Is Unity in a Diverse Church Even Possible?, Part 1
This is part 1 of a two-part blog post on the difficulty of reaching unity in a multi-cultural church and how to achieve it. Look for part 2 on the blog tomorrow.
Many people in our day love the concept of a multi-cultural society, but achieving it has proven quite difficult.
The Apostle Paul had the same challenge in the churches that he planted. Racial strife was a real issue, because for the first two thousand years God worked in human history, all of God’s people had been Jews. Then Jesus showed up with his new “whosoever will” program, and a bunch of Gentiles believed, too. So then, in these new churches, Gentiles were sitting next to Jews, and Gentiles had their own customs and fashions, music preferences, and political viewpoints. And so, it was a mess.
Two thousand years later, the church is still a mess.
I read an article not long ago in The Atlantic about a study done on people who chose to live in multi-cultural neighborhoods. The study found that even people who live in progressive, multicultural neighborhoods end up hanging out only with people in the neighborhood who are just like them.
Just like we tend to stick with what we know in our neighborhoods, many people who love the idea of a multi-cultural church are fine with it until you start doing things that are culturally uncomfortable to them. Then, they want to go back to what’s easier. Their ideal is a multi-colored church, but the church culture is still predominantly white. So everyone sings traditional white-people music and sits silently during the sermon.
And, based on their Facebook feeds, many people are all about racial reconciliation but don’t really do anything about it. They are what one of our pastors calls “slactivists,” which means they champion things on Facebook that they don’t live out in real life.
Paul said that the mystery that is now revealed to the church through the Holy Spirit is that “the Gentiles are fellow heirs, members of the same body, and partakers of the promise in Christ Jesus through the gospel.” Paul preached to the Gentiles “to bring to light for everyone what is the plan of the mystery hidden for ages in God, who created all things, so that through the church the manifold wisdom of God might now be made known to the rulers and authorities in the heavenly places” (Ephesians 3:6, 9-10 ESV).
One of the best ways we can demonstrate the wisdom and power of God is being known for our unity-in-diversity, when we move beyond virtue signaling and slactivism and into gospel community.
This kind of unity is fun to talk about, but it takes commitment, and it is hard. Here are a few reasons why.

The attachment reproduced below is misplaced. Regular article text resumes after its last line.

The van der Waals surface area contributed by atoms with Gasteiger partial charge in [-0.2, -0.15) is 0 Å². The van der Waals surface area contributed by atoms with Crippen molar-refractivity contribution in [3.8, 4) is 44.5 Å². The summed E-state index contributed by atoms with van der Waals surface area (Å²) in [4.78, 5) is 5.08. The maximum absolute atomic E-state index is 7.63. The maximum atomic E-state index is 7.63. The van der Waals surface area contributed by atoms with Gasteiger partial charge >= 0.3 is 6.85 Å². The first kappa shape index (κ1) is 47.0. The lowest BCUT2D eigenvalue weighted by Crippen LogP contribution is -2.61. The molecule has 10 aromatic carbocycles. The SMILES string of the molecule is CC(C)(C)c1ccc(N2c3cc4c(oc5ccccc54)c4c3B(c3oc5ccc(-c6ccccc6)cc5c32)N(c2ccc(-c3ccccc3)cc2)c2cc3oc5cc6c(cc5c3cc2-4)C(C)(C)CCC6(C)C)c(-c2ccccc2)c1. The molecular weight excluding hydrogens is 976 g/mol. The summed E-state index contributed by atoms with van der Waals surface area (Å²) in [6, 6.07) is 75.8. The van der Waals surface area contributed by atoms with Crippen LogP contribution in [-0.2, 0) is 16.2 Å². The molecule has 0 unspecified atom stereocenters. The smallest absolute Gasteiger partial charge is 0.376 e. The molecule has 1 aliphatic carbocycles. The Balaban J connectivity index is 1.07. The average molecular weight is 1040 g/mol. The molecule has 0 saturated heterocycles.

Six Obstacles to Unity in the Church
Satan hates this kind of unity, especially in the church, because it’s how God gets his best glory. At its core, this is a spiritual battle, and we should always be aware Satan’s working in us to try and undo the good things the Spirit is trying to do.
Racial, political, and educational characteristics tend to become core parts of our identity; they are what set us apart from others and make us significant. We feel proud about them, and we resist anything that threatens to remove that distinction.
Of course, there is nothing wrong with any of those things. But where pride in them exists, there will be no unity. Or, as Chris Green, one of our African-American pastors at the Summit says, we have skin issues because we have sin issues.
Bryan Lorrits says that we know multiculturalism was an issue in the early church because so much of Paul’s letters talk about food. Food isn’t an issue in a homogeneous church; you just eat your kosher meal and be happy. But when you’ve got Gentiles showing up at the potluck, they start bringing in different, unfamiliar dishes: Who brought the squirrel soufflé? Wherever the Bible talks about food, we could sub in music.
In order to achieve unity, you have to be willing to be uncomfortable sometimes with people not doing things your way. You have to care about being multi-cultural and not just multi-colored.
It’s just easier to be indifferent. When you try to change the status quo, you’re often misunderstood, and you get hurt. I get a lot of feedback when I talk about topics like this—some feeling I said too much, others not enough. Sometimes it’s easier just to forget it.
But the glory of Jesus and the success of the Great Commission are worth it.
5. Lack of empathy
James tells us that we should be quick to hear, slow to speak, and slow to anger. If there were ever a place for us to apply this verse, it is in the area of church unity-in-diversity.
Yes, there is a time and place for you to speak. But we need to seek to understand more than we seek to be understood.
There is a lie about forgiveness many people believe that keeps them in Satan’s clutches: I can’t forgive you until I know that you know how much you’ve hurt me.
But when you make forgiveness conditional on someone understanding everything about your pain, you’re just holding yourself captive to a standard that person will likely never meet.
That’s not forgiveness. Forgiveness is extending grace even when someone doesn’t deserve it.
Jesus Made a Way for Unity in the Church
Those six daunting obstacles keep us from being able to achieve multi-culturalism in our churches. It’s no wonder our society can’t do it!
But what the law is unable to accomplish, the power of new life accomplishes in the gospel.
Don’t miss part 2 of this blog post tomorrow.